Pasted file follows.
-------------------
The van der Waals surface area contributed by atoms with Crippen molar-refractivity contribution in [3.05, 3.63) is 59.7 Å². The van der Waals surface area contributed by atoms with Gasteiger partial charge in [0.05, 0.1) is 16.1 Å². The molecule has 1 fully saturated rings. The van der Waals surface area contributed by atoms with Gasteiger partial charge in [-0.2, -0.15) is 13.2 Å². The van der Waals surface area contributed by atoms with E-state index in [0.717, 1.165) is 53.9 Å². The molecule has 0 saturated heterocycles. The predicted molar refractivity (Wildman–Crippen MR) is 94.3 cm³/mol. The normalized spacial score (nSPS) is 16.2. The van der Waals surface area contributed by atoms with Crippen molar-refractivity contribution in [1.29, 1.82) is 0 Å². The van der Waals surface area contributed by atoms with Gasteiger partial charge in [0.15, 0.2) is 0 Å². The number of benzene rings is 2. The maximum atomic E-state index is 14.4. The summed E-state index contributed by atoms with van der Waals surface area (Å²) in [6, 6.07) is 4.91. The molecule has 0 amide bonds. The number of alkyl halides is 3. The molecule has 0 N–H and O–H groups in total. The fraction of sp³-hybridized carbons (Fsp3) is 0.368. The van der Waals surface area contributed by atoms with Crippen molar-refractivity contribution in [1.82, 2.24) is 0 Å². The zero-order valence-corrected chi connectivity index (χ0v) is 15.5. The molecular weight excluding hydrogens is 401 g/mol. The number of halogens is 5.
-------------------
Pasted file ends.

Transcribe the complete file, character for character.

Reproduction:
The van der Waals surface area contributed by atoms with Crippen molar-refractivity contribution in [3.05, 3.63) is 59.7 Å². The van der Waals surface area contributed by atoms with Gasteiger partial charge in [0.05, 0.1) is 16.1 Å². The molecule has 1 fully saturated rings. The van der Waals surface area contributed by atoms with Gasteiger partial charge in [-0.2, -0.15) is 13.2 Å². The van der Waals surface area contributed by atoms with E-state index in [0.717, 1.165) is 53.9 Å². The molecule has 0 saturated heterocycles. The predicted molar refractivity (Wildman–Crippen MR) is 94.3 cm³/mol. The normalized spacial score (nSPS) is 16.2. The van der Waals surface area contributed by atoms with Crippen molar-refractivity contribution in [1.29, 1.82) is 0 Å². The van der Waals surface area contributed by atoms with Gasteiger partial charge in [0.15, 0.2) is 0 Å². The number of benzene rings is 2. The maximum atomic E-state index is 14.4. The summed E-state index contributed by atoms with van der Waals surface area (Å²) in [6, 6.07) is 4.91. The molecule has 0 amide bonds. The number of alkyl halides is 3. The molecule has 0 N–H and O–H groups in total. The fraction of sp³-hybridized carbons (Fsp3) is 0.368. The van der Waals surface area contributed by atoms with Crippen molar-refractivity contribution in [1.82, 2.24) is 0 Å². The zero-order valence-corrected chi connectivity index (χ0v) is 15.5. The molecular weight excluding hydrogens is 401 g/mol. The number of halogens is 5.